The lead vocalist of Dissection, Jon Nödtveidt, was a member of the Misanthropic Luciferian Order founded in 1995.[20] Nödtveidt was introduced to the organisation by close friends at a quite early stage.[21][22] Nödtveidt said of the MLO in an interview: "MLO is a Chaos-Gnostic order, which seek the true light of Lucifer through the study, development and practice of all dark, gnostic and Satanic magical systems. Our goal is to create a synthesis between the dark traditions of all aeons, this way creating the occult keys that shall open the gates to the forthcoming endless dark aeon. My status within the order is the one of a full member of the second grade and a Priest of Satan. To become a candidate one must first of all already be an Anti-cosmic Satanist and actively practicing black magician. He/She must wholeheartedly sympathize and share the misanthropic and anti-cosmic values of the order, and then be ready to dedicate his/her entire existence to following his/her true will in accordance to the dark gods. Becoming an initiate is a long and hard process and can take several years."[22]

Some members of Dissection were very involved in the Misanthropic Luciferian Order. Former bassist, Haakon Forwald of Disiplin, pulled out of Dissection, saying it was partly in order to concentrate on his esoteric studies.[23]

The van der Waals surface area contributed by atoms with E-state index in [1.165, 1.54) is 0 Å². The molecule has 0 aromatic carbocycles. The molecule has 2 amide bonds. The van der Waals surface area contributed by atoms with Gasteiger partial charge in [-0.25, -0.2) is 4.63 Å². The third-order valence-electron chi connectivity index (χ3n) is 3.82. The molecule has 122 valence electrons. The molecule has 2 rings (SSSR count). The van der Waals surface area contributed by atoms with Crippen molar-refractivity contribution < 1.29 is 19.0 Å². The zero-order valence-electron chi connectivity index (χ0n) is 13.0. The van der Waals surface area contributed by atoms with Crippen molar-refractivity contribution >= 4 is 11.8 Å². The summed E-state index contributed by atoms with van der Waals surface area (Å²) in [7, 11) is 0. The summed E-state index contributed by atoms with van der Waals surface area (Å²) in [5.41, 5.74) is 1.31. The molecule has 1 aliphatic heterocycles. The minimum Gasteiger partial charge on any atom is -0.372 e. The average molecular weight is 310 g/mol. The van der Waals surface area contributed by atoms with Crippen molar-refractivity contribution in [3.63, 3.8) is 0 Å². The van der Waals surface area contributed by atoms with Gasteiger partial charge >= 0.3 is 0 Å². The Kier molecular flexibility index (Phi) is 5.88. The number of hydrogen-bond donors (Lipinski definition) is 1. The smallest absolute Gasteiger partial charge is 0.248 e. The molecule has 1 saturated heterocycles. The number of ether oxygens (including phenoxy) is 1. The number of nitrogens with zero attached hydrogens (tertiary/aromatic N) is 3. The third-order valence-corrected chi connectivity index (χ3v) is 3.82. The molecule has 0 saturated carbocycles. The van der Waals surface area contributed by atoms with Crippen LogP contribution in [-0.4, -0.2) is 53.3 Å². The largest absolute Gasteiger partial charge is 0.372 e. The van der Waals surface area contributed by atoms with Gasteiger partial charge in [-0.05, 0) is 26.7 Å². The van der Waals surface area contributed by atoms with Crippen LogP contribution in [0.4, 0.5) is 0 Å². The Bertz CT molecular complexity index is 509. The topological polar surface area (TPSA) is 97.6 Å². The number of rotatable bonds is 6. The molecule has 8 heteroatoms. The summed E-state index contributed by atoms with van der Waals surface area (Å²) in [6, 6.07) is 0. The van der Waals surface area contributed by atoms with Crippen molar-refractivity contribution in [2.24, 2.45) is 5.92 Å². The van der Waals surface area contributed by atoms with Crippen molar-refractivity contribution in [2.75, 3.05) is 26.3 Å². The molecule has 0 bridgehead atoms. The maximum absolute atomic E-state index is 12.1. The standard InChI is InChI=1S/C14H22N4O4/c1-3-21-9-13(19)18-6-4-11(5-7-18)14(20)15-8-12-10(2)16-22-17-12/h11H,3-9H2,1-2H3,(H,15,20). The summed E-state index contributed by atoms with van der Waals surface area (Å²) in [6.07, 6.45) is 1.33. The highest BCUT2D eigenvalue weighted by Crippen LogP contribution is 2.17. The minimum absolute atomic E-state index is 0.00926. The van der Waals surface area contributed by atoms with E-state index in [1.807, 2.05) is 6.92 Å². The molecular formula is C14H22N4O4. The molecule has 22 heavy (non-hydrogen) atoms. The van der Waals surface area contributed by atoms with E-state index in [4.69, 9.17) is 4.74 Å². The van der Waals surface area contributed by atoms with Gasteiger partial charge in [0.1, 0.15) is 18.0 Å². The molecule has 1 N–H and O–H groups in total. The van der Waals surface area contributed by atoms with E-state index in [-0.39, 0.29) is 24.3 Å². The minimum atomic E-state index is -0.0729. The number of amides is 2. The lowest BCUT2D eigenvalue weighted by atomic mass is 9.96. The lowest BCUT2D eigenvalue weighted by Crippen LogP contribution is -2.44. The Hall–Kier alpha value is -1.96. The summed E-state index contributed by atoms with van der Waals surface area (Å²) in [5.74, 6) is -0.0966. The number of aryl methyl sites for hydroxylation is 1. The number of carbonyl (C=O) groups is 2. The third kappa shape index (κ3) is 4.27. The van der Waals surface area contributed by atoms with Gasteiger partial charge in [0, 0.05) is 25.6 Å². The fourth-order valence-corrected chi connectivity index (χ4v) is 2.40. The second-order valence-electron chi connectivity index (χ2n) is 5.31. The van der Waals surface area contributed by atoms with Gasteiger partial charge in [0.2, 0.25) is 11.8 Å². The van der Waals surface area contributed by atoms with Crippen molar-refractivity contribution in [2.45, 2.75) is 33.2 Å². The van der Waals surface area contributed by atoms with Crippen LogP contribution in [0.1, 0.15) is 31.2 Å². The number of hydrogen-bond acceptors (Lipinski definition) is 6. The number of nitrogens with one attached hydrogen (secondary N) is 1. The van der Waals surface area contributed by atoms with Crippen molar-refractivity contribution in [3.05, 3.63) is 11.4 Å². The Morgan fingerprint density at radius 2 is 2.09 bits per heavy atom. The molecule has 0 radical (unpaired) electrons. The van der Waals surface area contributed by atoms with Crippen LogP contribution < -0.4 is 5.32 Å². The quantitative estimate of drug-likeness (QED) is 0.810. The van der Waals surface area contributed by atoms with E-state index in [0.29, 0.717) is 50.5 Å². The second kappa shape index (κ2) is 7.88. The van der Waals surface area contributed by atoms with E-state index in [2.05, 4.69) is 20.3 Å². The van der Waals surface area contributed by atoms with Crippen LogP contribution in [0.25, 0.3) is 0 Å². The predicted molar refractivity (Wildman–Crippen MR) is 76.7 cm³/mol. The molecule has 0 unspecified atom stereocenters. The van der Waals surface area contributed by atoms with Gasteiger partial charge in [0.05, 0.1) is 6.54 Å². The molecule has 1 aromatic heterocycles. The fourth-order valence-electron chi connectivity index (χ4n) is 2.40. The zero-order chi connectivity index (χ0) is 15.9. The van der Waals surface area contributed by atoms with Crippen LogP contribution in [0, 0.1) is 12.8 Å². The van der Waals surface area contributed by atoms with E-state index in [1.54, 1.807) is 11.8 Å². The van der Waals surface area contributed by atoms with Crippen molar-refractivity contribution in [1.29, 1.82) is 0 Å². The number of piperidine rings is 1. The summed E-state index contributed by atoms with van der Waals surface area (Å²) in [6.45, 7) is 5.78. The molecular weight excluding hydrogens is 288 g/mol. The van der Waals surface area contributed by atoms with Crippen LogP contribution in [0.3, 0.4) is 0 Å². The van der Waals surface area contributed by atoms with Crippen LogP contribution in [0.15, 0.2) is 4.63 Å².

When the police investigated the MLO after the murder of Josef ben Meddour, they interrogated its former members, who described the organisation and narrated the occult ceremonies they had attended. Rituals included meditation, invocations of demons and animal sacrifices – cats, which were bought through classified ads. During the weeks that preceded the murder of Josef ben Meddour, Vlad had been more and more extremist in his speech, and the idea of performing human sacrifices, followed by a mass suicide, was discussed at length. During a meeting at Nödtveidt's place, a list of possible victims was made. It included a former follower who had defected, band members from Dissection, and even Nödtveidt's girlfriend.[24]


Final line-upEdit

Former membersEdit

  • John Zwetsloot – rhythm guitar (1991–1994)
  • Johan Norman – rhythm guitar (1994–1997)
  • Peter Palmdahl – bass (1989–1997)
  • Brice Leclercq – bass (2004–2005)
  • Haakon Forwald – bass (2005)
  • Ole Öhman – drums (1990–1995)
  • Tobias Kellgren – drums (1995–1997)

Live session musiciansEdit

  • Mattias "Mäbe" Johansson – rhythm guitar (1990)